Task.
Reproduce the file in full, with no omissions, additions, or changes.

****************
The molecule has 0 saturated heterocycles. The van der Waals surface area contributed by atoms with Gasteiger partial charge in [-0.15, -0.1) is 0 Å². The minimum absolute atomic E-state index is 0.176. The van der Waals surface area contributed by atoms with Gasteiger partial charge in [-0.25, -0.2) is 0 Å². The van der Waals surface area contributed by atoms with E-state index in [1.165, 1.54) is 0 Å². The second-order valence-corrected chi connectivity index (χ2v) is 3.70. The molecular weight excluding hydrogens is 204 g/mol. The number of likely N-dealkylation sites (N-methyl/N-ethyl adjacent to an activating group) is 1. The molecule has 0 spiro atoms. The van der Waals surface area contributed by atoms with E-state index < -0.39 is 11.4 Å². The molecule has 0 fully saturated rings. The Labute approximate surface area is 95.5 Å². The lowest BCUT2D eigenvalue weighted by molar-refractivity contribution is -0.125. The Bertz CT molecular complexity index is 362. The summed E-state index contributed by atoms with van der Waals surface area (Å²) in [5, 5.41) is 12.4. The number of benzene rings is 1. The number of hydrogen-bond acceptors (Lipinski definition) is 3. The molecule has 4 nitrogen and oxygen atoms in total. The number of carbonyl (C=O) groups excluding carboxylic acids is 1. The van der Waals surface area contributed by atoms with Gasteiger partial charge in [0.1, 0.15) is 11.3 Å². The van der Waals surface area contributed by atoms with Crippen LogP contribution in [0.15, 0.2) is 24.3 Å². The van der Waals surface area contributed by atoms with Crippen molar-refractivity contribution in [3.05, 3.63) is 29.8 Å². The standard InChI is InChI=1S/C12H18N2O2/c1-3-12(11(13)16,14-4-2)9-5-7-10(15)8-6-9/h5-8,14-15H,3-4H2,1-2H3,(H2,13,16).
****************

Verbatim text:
The molecule has 0 saturated heterocycles. The van der Waals surface area contributed by atoms with Gasteiger partial charge in [-0.15, -0.1) is 0 Å². The minimum absolute atomic E-state index is 0.176. The van der Waals surface area contributed by atoms with Gasteiger partial charge in [-0.25, -0.2) is 0 Å². The van der Waals surface area contributed by atoms with E-state index in [1.165, 1.54) is 0 Å². The second-order valence-corrected chi connectivity index (χ2v) is 3.70. The molecular weight excluding hydrogens is 204 g/mol. The number of likely N-dealkylation sites (N-methyl/N-ethyl adjacent to an activating group) is 1. The molecule has 0 spiro atoms. The van der Waals surface area contributed by atoms with E-state index < -0.39 is 11.4 Å². The molecule has 0 fully saturated rings. The Labute approximate surface area is 95.5 Å². The lowest BCUT2D eigenvalue weighted by molar-refractivity contribution is -0.125. The Bertz CT molecular complexity index is 362. The summed E-state index contributed by atoms with van der Waals surface area (Å²) in [5, 5.41) is 12.4. The number of benzene rings is 1. The number of hydrogen-bond acceptors (Lipinski definition) is 3. The molecule has 4 nitrogen and oxygen atoms in total. The number of carbonyl (C=O) groups excluding carboxylic acids is 1. The van der Waals surface area contributed by atoms with Gasteiger partial charge in [0.1, 0.15) is 11.3 Å². The van der Waals surface area contributed by atoms with Crippen LogP contribution in [0.15, 0.2) is 24.3 Å². The van der Waals surface area contributed by atoms with Crippen molar-refractivity contribution in [3.05, 3.63) is 29.8 Å². The standard InChI is InChI=1S/C12H18N2O2/c1-3-12(11(13)16,14-4-2)9-5-7-10(15)8-6-9/h5-8,14-15H,3-4H2,1-2H3,(H2,13,16).